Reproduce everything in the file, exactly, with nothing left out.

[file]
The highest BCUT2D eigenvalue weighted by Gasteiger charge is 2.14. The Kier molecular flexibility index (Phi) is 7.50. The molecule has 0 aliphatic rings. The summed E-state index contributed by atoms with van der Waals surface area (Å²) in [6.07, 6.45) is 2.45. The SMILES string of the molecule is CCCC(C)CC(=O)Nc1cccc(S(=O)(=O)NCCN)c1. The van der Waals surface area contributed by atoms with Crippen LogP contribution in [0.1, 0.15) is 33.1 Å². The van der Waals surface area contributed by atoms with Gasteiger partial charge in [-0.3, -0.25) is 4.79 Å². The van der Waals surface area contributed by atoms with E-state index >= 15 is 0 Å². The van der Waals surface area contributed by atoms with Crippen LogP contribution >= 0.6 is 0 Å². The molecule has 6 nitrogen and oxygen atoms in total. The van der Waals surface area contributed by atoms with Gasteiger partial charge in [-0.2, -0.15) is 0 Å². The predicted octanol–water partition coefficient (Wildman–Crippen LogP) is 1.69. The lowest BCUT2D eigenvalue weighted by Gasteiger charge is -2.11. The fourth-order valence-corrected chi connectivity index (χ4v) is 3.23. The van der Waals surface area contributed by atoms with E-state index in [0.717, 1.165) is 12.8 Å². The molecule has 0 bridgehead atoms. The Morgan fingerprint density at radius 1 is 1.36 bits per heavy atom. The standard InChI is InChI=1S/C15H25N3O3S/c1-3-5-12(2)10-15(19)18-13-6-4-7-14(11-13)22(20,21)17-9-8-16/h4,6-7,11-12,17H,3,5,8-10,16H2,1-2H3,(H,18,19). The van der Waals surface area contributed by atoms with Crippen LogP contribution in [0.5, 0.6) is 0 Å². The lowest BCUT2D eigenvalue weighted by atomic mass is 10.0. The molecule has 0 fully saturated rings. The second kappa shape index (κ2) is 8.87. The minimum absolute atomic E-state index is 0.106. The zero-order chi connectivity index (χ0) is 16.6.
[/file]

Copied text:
The highest BCUT2D eigenvalue weighted by Gasteiger charge is 2.14. The Kier molecular flexibility index (Phi) is 7.50. The molecule has 0 aliphatic rings. The summed E-state index contributed by atoms with van der Waals surface area (Å²) in [6.07, 6.45) is 2.45. The SMILES string of the molecule is CCCC(C)CC(=O)Nc1cccc(S(=O)(=O)NCCN)c1. The van der Waals surface area contributed by atoms with Crippen LogP contribution in [0.1, 0.15) is 33.1 Å². The van der Waals surface area contributed by atoms with Gasteiger partial charge in [-0.3, -0.25) is 4.79 Å². The van der Waals surface area contributed by atoms with E-state index >= 15 is 0 Å². The van der Waals surface area contributed by atoms with Crippen LogP contribution >= 0.6 is 0 Å². The molecule has 6 nitrogen and oxygen atoms in total. The van der Waals surface area contributed by atoms with Gasteiger partial charge in [-0.2, -0.15) is 0 Å². The predicted octanol–water partition coefficient (Wildman–Crippen LogP) is 1.69. The lowest BCUT2D eigenvalue weighted by Gasteiger charge is -2.11. The fourth-order valence-corrected chi connectivity index (χ4v) is 3.23. The van der Waals surface area contributed by atoms with E-state index in [0.717, 1.165) is 12.8 Å². The molecule has 0 bridgehead atoms. The Morgan fingerprint density at radius 1 is 1.36 bits per heavy atom. The standard InChI is InChI=1S/C15H25N3O3S/c1-3-5-12(2)10-15(19)18-13-6-4-7-14(11-13)22(20,21)17-9-8-16/h4,6-7,11-12,17H,3,5,8-10,16H2,1-2H3,(H,18,19). The van der Waals surface area contributed by atoms with Crippen LogP contribution in [0.5, 0.6) is 0 Å². The lowest BCUT2D eigenvalue weighted by atomic mass is 10.0. The molecule has 0 fully saturated rings. The second kappa shape index (κ2) is 8.87. The minimum absolute atomic E-state index is 0.106. The zero-order chi connectivity index (χ0) is 16.6.